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  #1915  
Old 16 April 2013, 19:58
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Reading John Gaddis's biography of George Kennan. Just got through the part where he's in Berlin at the outbreak of World War II and has to oversee the detainment of the diplomats, military attaches and family. Reads faster then Gaddis' earlier works.
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  #1916  
Old 16 April 2013, 20:00
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More on Boyd

Quote:
Originally Posted by hunteran View Post
Almost done with "Boyd: The Fighter Pilot Who Changed the Art of War" by Robert Coram. I liked it, thought it was an interesting read and if half of what it claims about our acquisitions process is true...holy hell...
You might enjoy Frans Osinga's Science, Strategy, and War: The Strategic Theory of John Boyd_ next. Best account we have of his ideas, separate from the man.
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  #1917  
Old 23 April 2013, 08:20
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Picked up Margaret Thatcher's autobiography; just a few pages into it but it has been a great read from the very beginning. The more I learn about Madame Thatcher, the more I believe that modern women (especially in politics) should be taking notes from her.
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  #1918  
Old 23 April 2013, 08:32
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Quote:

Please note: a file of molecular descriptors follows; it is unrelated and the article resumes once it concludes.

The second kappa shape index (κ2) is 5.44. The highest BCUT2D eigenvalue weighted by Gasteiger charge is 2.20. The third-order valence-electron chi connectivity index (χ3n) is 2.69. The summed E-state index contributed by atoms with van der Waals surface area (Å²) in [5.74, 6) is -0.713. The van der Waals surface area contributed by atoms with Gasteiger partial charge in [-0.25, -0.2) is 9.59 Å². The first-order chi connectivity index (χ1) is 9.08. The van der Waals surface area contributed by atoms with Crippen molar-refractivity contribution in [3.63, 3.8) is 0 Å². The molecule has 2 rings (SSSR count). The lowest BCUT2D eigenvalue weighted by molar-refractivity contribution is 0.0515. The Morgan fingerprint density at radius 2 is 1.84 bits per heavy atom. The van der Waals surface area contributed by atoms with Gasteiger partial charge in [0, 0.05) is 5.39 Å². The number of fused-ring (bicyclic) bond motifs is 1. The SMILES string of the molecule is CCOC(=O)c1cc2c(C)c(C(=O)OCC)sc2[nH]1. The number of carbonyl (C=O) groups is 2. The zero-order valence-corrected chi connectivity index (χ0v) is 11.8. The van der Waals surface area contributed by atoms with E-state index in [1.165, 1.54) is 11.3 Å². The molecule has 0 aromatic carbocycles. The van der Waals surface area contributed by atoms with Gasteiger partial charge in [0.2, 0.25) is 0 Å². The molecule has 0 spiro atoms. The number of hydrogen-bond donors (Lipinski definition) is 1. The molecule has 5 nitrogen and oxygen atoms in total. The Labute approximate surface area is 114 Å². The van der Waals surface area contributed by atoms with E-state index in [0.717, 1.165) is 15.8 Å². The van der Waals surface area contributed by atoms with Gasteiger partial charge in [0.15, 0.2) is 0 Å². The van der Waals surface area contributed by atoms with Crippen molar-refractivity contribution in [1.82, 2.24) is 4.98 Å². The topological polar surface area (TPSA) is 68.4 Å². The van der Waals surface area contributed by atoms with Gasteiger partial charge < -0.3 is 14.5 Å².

Originally Posted by AustinPT View Post
Listening to "Fearless", the Adam Brown story, on Audible. About 1/2 way through. Absolutely phenomenal so far. Not at all what I expected. What an amazing life, lived by an amazing warrior. Highly recommend.
Absolutely phenomenal book. Amazing story! I read it twice, then went to Cancun and read it again.

I am now reading A World at Arms by Gerhard L. Weinberg. If you are interested in a truly global telling of WWII this is the book for you.
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  #1919  
Old 23 April 2013, 08:37
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Quote:
Originally Posted by AustinPT View Post
Reading "The Only Thing Worth Dying For" at work,
Same author as "Fearless." A very good book as well. Things didn't begin to go to shit until the command decided to show up and take over decision making once the team starting moving south towards Kandahar.
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  #1920  
Old 23 April 2013, 18:05
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Currently reading 2 books:

Got my copy of "Twilight War" and am enjoying it immensely.
I also got "Wayne of Gotham". Entirely fiction of course but supposed to delve into the Wayne family, specifically Thomas Wayne and his father Patrick and what they did to build the Wayne empire.